All seventeen year-old Grace Glasser wants in How to Make A Wish is her own life. A normal life in which she sleeps in the same bed for longer than three months and doesn’t have to scrounge for spare change to make sure the electric bill is paid. Emotionally trapped by her unreliable mother, Maggie, and the tiny cape on which she lives, she focuses on her best friend, her upcoming audition for a top music school in New York, and surviving Maggie’s latest boyfriend—who happens to be Grace’s own ex-boyfriend’s father.
Her attempts to lay low until she graduates are disrupted when she meets Eva, a girl with her own share of ghosts she’s trying to outrun. Grief-stricken and lonely, Eva pulls Grace into midnight adventures and feelings Grace never planned on. When Eva tells Grace she likes girls, both of their worlds open up. But, united by loss, Eva also shares a connection with Maggie. As Grace’s mother spirals downward, both girls must figure out how to love and how to move on. (via Goodreads)
I received an eARC from Netgalley and the publisher, HMH Books For Young Readers, in exchange for an honest review.
I’d heard nothing but good things about How to Make A Wish, and once I started reading it, I realized why so many of my reader friends loved reading this. Unfortunately, I really didn’t love it the way they did.
I’ll start with some trigger warnings: child abuse, alcoholism, gaslighting, ableist slurs (crazy/lunatic used fairly regularly), suicide references, attempted rape mentions.
There was one really big reason that I didn’t fall in love with this story.
Throughout the novel, I couldn’t help but wonder why the hell nobody had called child protective services on Maggie regarding Grace’s childhood. Maggie’s mess was kind of an open secret around town from what we see in the novel, and they’d lived in the same town their entire life. Grace was really good at hiding it at 17, but she can’t have been when she was younger. Emmy at least knew, since she ripped into Maggie for leaving Grace home alone for days at a time, as did Kimber – it’s noted that Kimber lent her a pair of shoes when hers were literally falling apart.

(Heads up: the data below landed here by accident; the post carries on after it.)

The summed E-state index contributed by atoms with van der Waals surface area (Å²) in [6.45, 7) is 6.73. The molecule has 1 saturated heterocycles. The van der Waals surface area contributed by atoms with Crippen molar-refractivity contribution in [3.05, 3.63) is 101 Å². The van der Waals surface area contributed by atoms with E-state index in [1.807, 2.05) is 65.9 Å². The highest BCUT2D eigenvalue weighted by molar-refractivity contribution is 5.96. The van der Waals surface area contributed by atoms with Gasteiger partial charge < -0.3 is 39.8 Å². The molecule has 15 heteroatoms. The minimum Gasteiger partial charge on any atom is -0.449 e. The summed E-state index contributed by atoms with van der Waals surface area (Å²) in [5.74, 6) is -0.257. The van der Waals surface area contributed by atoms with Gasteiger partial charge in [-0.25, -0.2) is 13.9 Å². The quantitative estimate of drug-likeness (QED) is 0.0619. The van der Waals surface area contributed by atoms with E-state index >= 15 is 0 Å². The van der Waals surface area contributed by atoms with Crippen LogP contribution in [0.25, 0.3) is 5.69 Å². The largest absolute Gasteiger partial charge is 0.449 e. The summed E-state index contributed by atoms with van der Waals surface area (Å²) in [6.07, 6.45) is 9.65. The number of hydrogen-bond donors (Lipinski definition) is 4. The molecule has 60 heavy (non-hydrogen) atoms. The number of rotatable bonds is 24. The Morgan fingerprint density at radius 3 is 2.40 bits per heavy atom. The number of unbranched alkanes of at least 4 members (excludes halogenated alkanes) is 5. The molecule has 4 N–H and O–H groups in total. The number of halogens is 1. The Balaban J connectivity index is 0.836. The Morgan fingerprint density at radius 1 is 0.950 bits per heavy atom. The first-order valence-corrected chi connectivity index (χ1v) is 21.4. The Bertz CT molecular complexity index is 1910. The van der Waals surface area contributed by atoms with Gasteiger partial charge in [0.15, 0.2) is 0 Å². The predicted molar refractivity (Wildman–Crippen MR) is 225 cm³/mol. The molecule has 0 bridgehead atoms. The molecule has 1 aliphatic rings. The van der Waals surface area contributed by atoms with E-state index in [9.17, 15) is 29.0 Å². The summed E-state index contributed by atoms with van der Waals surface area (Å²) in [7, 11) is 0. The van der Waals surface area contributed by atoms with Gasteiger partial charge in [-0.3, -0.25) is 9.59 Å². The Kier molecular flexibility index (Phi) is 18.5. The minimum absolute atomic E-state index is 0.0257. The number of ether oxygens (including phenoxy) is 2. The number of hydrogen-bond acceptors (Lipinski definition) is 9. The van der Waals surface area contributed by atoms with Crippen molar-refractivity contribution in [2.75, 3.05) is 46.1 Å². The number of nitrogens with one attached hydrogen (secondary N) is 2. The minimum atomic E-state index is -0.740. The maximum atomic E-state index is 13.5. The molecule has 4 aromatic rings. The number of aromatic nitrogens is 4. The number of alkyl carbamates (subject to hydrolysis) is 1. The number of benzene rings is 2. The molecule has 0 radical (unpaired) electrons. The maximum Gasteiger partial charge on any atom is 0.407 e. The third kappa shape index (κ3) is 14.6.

This really ruined a lot of the book for me, because there was so much that Grace should not have had to deal with if the adults in her life had done literally anything that they were supposed to.
I also wished that there had been something truly done with Jay/Julian – at least for an apology for what he did to her. That plotline felt really unfinished to me.
The cape is called Cape Katherine, but the girl from the lighthouse was named Hattie? I feel like her name really should have been named Katherine, the way most oral legends go.
That being said, the romance in this novel was sweet. I loved that Grace and Eva got to develop, fight, and fall in love while dealing with their separate traumas in a very teenager-y way. I loved their dedication to their crafts of piano and ballet. I loved the great representation of a bisexual relationship, which was ownvoices for the author. Eva is a mixed ballet dancer, and the trouble she had in that was discussed very well.
Overall, How to Make A Wish was a three star read for me. I completely understand why others loved this book, but it just wasn’t meant for me overall. It might be for you, though! If you think it might be, you can pick up a copy at Amazon, Indiebound, or your other favorite bookseller!
Disclaimer: All links to Indiebound and Amazon are affiliate links, which means that if you buy through those links, I will make a small amount of money off of it.